That is basically it for this set. Ten of the included twelve episodes encompass this full-scale war and it is really quite strange that it is so good! Not once during the proceedings does it ever feel like it is stalling for time of becoming dull. The series is able to pull off this unbelievable feat by simply orchestrating and planning each episode to have a singular focus but never drawing out the action in the traditional fashion. What I mean by that is this: the fight has four different story threads, including three separate fights, going on at the same time at first, the series then gradually combines the threads together until there is a single focal point at the end of the set. What Toriko does with these story threads that is a bit different from the norm is focus on a single aspect at a time. This reduces multiple repeated flashes between the different threads but also helps propel the show ever forward. By focusing on a main aspect during a given episode it forces all the other storylines to the background, including the storyline involving the main character, which actually helps give a strong sense of time and urgency. One of the typical functions of a big fighting arc like this is to structure the episodes as if everything is happening all at the same time. While there is inherently no issue with this approach, it has always worked well when done correctly, it is extremely interesting when that trap is avoided.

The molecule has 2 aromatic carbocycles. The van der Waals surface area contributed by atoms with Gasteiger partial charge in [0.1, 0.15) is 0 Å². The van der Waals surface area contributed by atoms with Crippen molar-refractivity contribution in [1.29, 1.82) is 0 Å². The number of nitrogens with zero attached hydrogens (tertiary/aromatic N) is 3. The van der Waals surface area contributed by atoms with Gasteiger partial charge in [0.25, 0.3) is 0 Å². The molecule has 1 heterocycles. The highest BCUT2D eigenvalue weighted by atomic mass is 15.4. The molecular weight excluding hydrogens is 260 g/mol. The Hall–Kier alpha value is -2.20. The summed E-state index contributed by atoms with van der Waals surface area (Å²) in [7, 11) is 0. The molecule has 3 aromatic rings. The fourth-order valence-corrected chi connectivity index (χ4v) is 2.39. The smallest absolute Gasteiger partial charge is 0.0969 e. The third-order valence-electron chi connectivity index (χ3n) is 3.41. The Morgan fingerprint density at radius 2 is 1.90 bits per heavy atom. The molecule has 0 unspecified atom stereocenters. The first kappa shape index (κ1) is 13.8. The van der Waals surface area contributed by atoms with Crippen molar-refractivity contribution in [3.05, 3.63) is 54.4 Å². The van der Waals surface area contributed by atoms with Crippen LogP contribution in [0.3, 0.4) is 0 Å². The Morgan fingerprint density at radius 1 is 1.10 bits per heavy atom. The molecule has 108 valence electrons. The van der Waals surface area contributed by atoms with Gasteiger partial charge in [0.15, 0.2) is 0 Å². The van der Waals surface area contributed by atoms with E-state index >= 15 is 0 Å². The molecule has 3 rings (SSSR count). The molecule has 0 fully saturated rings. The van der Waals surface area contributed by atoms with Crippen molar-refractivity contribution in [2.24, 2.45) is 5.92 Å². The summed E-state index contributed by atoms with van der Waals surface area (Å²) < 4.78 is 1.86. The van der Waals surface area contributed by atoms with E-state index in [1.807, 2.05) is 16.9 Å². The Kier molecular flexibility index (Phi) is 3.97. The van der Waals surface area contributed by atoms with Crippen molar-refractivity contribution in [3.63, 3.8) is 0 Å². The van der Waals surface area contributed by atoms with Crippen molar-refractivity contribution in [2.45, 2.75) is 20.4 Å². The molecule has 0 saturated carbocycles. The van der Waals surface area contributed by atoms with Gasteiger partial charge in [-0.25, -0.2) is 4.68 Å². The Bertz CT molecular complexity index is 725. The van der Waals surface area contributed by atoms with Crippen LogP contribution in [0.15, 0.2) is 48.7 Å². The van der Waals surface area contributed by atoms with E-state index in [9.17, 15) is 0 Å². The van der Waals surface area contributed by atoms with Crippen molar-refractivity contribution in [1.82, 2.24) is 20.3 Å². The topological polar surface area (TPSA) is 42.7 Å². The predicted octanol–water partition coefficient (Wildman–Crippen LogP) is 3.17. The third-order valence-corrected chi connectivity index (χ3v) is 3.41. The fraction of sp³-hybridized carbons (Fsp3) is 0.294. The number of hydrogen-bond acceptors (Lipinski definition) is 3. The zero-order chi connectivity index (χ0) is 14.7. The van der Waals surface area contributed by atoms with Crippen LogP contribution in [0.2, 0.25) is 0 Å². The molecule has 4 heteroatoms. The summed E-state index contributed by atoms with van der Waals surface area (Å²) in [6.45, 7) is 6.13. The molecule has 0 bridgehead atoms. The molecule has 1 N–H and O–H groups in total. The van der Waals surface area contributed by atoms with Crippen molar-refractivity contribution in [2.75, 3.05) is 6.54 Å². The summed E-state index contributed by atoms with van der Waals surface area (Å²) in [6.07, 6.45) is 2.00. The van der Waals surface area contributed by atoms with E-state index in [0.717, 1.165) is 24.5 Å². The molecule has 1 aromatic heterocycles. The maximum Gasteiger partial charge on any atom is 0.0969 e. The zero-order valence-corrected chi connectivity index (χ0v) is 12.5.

As I mentioned, each episode chooses a storyline to focus on while maintaining minor tabs on the other threads. What gives these episodes their urgency is that time never stops. When Takimaru is fighting against Bogey Woods, Match gets blasted across the scenery during his fight with Barrygamon. This particular episode uses this intersection to show us what is happening with that storyline but we are never given all the details. We don’t refocus on Match to see his fight from the beginning or anything along those lines. When the next episode finishes the Takimaru fight and shifts focus to Match, we are presented with a character who has already had the snot beat out of him and we are just coming in during the tail end of the fight. This goes double for Toriko whose fight is saved for last to be the focus. By the time we get around to him, Tommyrod has sufficiently wore him down; because they’ve been fighting the whole time! I really like the way the series does this because it creates an extremely powerful propulsion in the series that doesn’t just urge the viewer to keep going but actually makes it so the viewer has no idea how many episodes they are actually watching. A marathon feature would have been absolutely perfect for this set because of this!
Another thing these episodes include that make it stand out is the animation quality. You can visibly tell that there was a giant budget increase and holy crap does it look good! The episodes that focus on the Toriko/Tommyrod fight shows this off especially well. With all this fighting action pushing forward like a freight train that is incredibly well done and more than just a little entertaining…there has to be some flaws right? Well, yes and no. Toriko is a children’s series. While the manga is quite violent most of the time, the anime has always toned down the violence to be more acceptable for kids. This is the only thing that adds some sort of issue to this arc because of the way the anime circumvents the violence. BIG SPOILERS AHEAD!